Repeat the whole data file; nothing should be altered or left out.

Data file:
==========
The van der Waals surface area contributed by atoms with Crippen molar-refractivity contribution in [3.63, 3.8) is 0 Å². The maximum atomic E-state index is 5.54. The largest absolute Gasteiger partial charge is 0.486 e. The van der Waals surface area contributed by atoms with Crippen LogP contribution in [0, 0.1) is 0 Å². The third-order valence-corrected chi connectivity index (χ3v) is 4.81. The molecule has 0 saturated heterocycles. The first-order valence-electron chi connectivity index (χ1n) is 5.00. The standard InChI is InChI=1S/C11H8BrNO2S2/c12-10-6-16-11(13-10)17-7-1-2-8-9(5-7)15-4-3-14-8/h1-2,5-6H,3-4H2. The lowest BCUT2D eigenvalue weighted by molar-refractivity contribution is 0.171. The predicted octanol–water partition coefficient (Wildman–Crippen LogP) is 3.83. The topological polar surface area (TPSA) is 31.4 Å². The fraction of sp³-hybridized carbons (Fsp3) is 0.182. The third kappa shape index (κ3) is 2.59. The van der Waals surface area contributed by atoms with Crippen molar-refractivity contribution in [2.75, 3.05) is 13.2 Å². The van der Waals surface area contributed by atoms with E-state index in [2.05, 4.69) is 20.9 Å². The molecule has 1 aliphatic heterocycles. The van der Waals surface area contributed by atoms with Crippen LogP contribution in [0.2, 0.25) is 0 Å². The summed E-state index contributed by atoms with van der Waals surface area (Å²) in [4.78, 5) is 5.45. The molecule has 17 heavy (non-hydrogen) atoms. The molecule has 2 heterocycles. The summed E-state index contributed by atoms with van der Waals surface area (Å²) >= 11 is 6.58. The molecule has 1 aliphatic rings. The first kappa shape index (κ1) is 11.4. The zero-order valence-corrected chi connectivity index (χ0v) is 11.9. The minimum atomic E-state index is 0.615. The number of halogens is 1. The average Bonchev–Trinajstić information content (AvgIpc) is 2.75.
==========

The van der Waals surface area contributed by atoms with Crippen molar-refractivity contribution in [3.63, 3.8) is 0 Å². The maximum atomic E-state index is 5.54. The largest absolute Gasteiger partial charge is 0.486 e. The van der Waals surface area contributed by atoms with Crippen LogP contribution in [0, 0.1) is 0 Å². The third-order valence-corrected chi connectivity index (χ3v) is 4.81. The molecule has 0 saturated heterocycles. The first-order valence-electron chi connectivity index (χ1n) is 5.00. The standard InChI is InChI=1S/C11H8BrNO2S2/c12-10-6-16-11(13-10)17-7-1-2-8-9(5-7)15-4-3-14-8/h1-2,5-6H,3-4H2. The lowest BCUT2D eigenvalue weighted by molar-refractivity contribution is 0.171. The predicted octanol–water partition coefficient (Wildman–Crippen LogP) is 3.83. The topological polar surface area (TPSA) is 31.4 Å². The fraction of sp³-hybridized carbons (Fsp3) is 0.182. The third kappa shape index (κ3) is 2.59. The van der Waals surface area contributed by atoms with Crippen molar-refractivity contribution in [2.75, 3.05) is 13.2 Å². The van der Waals surface area contributed by atoms with E-state index in [2.05, 4.69) is 20.9 Å². The molecule has 1 aliphatic heterocycles. The van der Waals surface area contributed by atoms with Crippen LogP contribution in [0.2, 0.25) is 0 Å². The summed E-state index contributed by atoms with van der Waals surface area (Å²) in [4.78, 5) is 5.45. The molecule has 17 heavy (non-hydrogen) atoms. The molecule has 2 heterocycles. The summed E-state index contributed by atoms with van der Waals surface area (Å²) >= 11 is 6.58. The molecule has 1 aliphatic rings. The first kappa shape index (κ1) is 11.4. The zero-order valence-corrected chi connectivity index (χ0v) is 11.9. The minimum atomic E-state index is 0.615. The number of halogens is 1. The average Bonchev–Trinajstić information content (AvgIpc) is 2.75.